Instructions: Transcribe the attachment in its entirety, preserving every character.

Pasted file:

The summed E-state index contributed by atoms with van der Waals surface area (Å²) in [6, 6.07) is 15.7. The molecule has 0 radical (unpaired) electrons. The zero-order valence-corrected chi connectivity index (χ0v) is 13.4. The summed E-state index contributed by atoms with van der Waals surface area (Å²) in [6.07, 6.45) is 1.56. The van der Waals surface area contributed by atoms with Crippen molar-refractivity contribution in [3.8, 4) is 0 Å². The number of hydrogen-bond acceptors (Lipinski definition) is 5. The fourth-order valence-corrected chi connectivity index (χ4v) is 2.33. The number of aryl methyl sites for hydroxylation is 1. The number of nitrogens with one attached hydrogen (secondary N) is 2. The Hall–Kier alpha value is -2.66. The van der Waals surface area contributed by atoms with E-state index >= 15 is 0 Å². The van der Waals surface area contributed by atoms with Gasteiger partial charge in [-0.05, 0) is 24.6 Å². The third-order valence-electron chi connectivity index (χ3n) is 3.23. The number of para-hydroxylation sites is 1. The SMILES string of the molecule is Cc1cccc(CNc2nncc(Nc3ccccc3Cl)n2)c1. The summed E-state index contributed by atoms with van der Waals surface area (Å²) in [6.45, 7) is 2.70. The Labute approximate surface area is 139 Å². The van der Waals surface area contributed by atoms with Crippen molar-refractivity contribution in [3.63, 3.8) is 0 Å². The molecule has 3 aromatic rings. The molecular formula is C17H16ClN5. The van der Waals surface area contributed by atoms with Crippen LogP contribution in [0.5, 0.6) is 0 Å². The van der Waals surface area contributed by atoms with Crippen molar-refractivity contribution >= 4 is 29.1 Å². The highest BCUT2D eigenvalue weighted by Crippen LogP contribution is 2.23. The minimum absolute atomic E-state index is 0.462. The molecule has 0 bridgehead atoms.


The summed E-state index contributed by atoms with van der Waals surface area (Å²) in [6, 6.07) is 15.7. The molecule has 0 radical (unpaired) electrons. The zero-order valence-corrected chi connectivity index (χ0v) is 13.4. The summed E-state index contributed by atoms with van der Waals surface area (Å²) in [6.07, 6.45) is 1.56. The van der Waals surface area contributed by atoms with Crippen molar-refractivity contribution in [3.8, 4) is 0 Å². The number of hydrogen-bond acceptors (Lipinski definition) is 5. The fourth-order valence-corrected chi connectivity index (χ4v) is 2.33. The number of aryl methyl sites for hydroxylation is 1. The number of nitrogens with one attached hydrogen (secondary N) is 2. The Hall–Kier alpha value is -2.66. The van der Waals surface area contributed by atoms with E-state index >= 15 is 0 Å². The van der Waals surface area contributed by atoms with Gasteiger partial charge in [-0.05, 0) is 24.6 Å². The third-order valence-electron chi connectivity index (χ3n) is 3.23. The number of para-hydroxylation sites is 1. The SMILES string of the molecule is Cc1cccc(CNc2nncc(Nc3ccccc3Cl)n2)c1. The summed E-state index contributed by atoms with van der Waals surface area (Å²) in [6.45, 7) is 2.70. The Labute approximate surface area is 139 Å². The van der Waals surface area contributed by atoms with Crippen molar-refractivity contribution in [3.63, 3.8) is 0 Å². The molecule has 3 aromatic rings. The molecular formula is C17H16ClN5. The van der Waals surface area contributed by atoms with Crippen LogP contribution in [0.5, 0.6) is 0 Å². The van der Waals surface area contributed by atoms with Crippen molar-refractivity contribution >= 4 is 29.1 Å². The highest BCUT2D eigenvalue weighted by Crippen LogP contribution is 2.23. The minimum absolute atomic E-state index is 0.462. The molecule has 0 bridgehead atoms.